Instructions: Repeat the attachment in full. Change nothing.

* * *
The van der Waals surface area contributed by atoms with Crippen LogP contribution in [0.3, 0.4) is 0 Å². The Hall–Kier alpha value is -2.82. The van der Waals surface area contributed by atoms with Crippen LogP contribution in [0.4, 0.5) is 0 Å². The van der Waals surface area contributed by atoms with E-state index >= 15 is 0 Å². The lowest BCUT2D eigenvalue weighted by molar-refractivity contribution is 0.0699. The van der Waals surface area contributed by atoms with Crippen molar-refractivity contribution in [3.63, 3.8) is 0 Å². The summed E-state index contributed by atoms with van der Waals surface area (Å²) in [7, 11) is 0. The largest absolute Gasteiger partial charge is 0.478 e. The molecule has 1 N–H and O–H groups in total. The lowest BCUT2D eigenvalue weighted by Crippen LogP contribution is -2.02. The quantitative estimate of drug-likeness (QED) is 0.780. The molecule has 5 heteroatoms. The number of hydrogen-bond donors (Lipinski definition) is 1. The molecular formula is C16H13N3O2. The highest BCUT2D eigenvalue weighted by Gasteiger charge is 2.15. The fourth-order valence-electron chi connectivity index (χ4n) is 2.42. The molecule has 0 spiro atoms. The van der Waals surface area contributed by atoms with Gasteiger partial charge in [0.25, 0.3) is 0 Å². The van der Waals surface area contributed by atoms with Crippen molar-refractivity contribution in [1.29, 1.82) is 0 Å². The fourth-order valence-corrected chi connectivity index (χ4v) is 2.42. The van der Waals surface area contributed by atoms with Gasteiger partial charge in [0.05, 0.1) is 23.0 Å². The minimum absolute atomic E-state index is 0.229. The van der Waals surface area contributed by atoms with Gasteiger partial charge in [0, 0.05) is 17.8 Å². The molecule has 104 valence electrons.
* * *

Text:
The van der Waals surface area contributed by atoms with Crippen LogP contribution in [0.3, 0.4) is 0 Å². The Hall–Kier alpha value is -2.82. The van der Waals surface area contributed by atoms with Crippen LogP contribution in [0.4, 0.5) is 0 Å². The van der Waals surface area contributed by atoms with E-state index >= 15 is 0 Å². The lowest BCUT2D eigenvalue weighted by molar-refractivity contribution is 0.0699. The van der Waals surface area contributed by atoms with Crippen molar-refractivity contribution in [3.63, 3.8) is 0 Å². The summed E-state index contributed by atoms with van der Waals surface area (Å²) in [7, 11) is 0. The largest absolute Gasteiger partial charge is 0.478 e. The molecule has 1 N–H and O–H groups in total. The lowest BCUT2D eigenvalue weighted by Crippen LogP contribution is -2.02. The quantitative estimate of drug-likeness (QED) is 0.780. The molecule has 5 heteroatoms. The number of hydrogen-bond donors (Lipinski definition) is 1. The molecular formula is C16H13N3O2. The highest BCUT2D eigenvalue weighted by Gasteiger charge is 2.15. The fourth-order valence-electron chi connectivity index (χ4n) is 2.42. The molecule has 0 spiro atoms. The van der Waals surface area contributed by atoms with Gasteiger partial charge in [0.25, 0.3) is 0 Å². The van der Waals surface area contributed by atoms with Crippen molar-refractivity contribution in [1.29, 1.82) is 0 Å². The fourth-order valence-corrected chi connectivity index (χ4v) is 2.42. The van der Waals surface area contributed by atoms with Gasteiger partial charge in [0.05, 0.1) is 23.0 Å². The minimum absolute atomic E-state index is 0.229. The van der Waals surface area contributed by atoms with Gasteiger partial charge in [0, 0.05) is 17.8 Å². The molecule has 104 valence electrons.